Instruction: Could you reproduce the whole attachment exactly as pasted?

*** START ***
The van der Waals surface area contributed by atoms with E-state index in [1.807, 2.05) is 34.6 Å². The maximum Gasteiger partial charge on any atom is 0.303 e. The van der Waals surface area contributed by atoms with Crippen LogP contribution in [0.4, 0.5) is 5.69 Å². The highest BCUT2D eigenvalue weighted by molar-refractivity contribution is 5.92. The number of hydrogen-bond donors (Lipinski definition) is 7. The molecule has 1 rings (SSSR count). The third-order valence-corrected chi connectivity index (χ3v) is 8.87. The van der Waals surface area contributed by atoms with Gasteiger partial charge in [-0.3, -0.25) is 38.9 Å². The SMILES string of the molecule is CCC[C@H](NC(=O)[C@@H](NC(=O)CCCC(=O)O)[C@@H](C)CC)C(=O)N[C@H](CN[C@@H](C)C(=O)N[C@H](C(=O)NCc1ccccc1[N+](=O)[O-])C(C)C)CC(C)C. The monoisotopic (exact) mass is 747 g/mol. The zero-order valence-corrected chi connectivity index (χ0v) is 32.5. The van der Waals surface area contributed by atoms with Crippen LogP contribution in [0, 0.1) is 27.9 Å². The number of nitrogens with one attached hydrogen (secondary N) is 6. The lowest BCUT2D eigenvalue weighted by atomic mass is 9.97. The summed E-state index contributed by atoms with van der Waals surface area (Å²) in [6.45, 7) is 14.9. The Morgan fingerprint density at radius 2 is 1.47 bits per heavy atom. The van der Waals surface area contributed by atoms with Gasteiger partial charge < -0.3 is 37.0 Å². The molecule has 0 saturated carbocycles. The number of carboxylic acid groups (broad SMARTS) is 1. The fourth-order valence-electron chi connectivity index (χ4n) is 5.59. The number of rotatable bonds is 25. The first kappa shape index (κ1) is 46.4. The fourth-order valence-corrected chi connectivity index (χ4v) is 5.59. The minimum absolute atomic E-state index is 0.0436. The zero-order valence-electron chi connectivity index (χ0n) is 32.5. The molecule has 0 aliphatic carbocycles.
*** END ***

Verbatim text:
The van der Waals surface area contributed by atoms with E-state index in [1.807, 2.05) is 34.6 Å². The maximum Gasteiger partial charge on any atom is 0.303 e. The van der Waals surface area contributed by atoms with Crippen LogP contribution in [0.4, 0.5) is 5.69 Å². The highest BCUT2D eigenvalue weighted by molar-refractivity contribution is 5.92. The number of hydrogen-bond donors (Lipinski definition) is 7. The molecule has 1 rings (SSSR count). The third-order valence-corrected chi connectivity index (χ3v) is 8.87. The van der Waals surface area contributed by atoms with Gasteiger partial charge in [-0.3, -0.25) is 38.9 Å². The SMILES string of the molecule is CCC[C@H](NC(=O)[C@@H](NC(=O)CCCC(=O)O)[C@@H](C)CC)C(=O)N[C@H](CN[C@@H](C)C(=O)N[C@H](C(=O)NCc1ccccc1[N+](=O)[O-])C(C)C)CC(C)C. The monoisotopic (exact) mass is 747 g/mol. The zero-order valence-corrected chi connectivity index (χ0v) is 32.5. The van der Waals surface area contributed by atoms with Crippen LogP contribution in [0, 0.1) is 27.9 Å². The number of nitrogens with one attached hydrogen (secondary N) is 6. The lowest BCUT2D eigenvalue weighted by atomic mass is 9.97. The summed E-state index contributed by atoms with van der Waals surface area (Å²) in [6.45, 7) is 14.9. The Morgan fingerprint density at radius 2 is 1.47 bits per heavy atom. The van der Waals surface area contributed by atoms with Gasteiger partial charge < -0.3 is 37.0 Å². The molecule has 0 saturated carbocycles. The number of carboxylic acid groups (broad SMARTS) is 1. The fourth-order valence-electron chi connectivity index (χ4n) is 5.59. The number of rotatable bonds is 25. The first kappa shape index (κ1) is 46.4. The fourth-order valence-corrected chi connectivity index (χ4v) is 5.59. The minimum absolute atomic E-state index is 0.0436. The zero-order valence-electron chi connectivity index (χ0n) is 32.5. The molecule has 0 aliphatic carbocycles.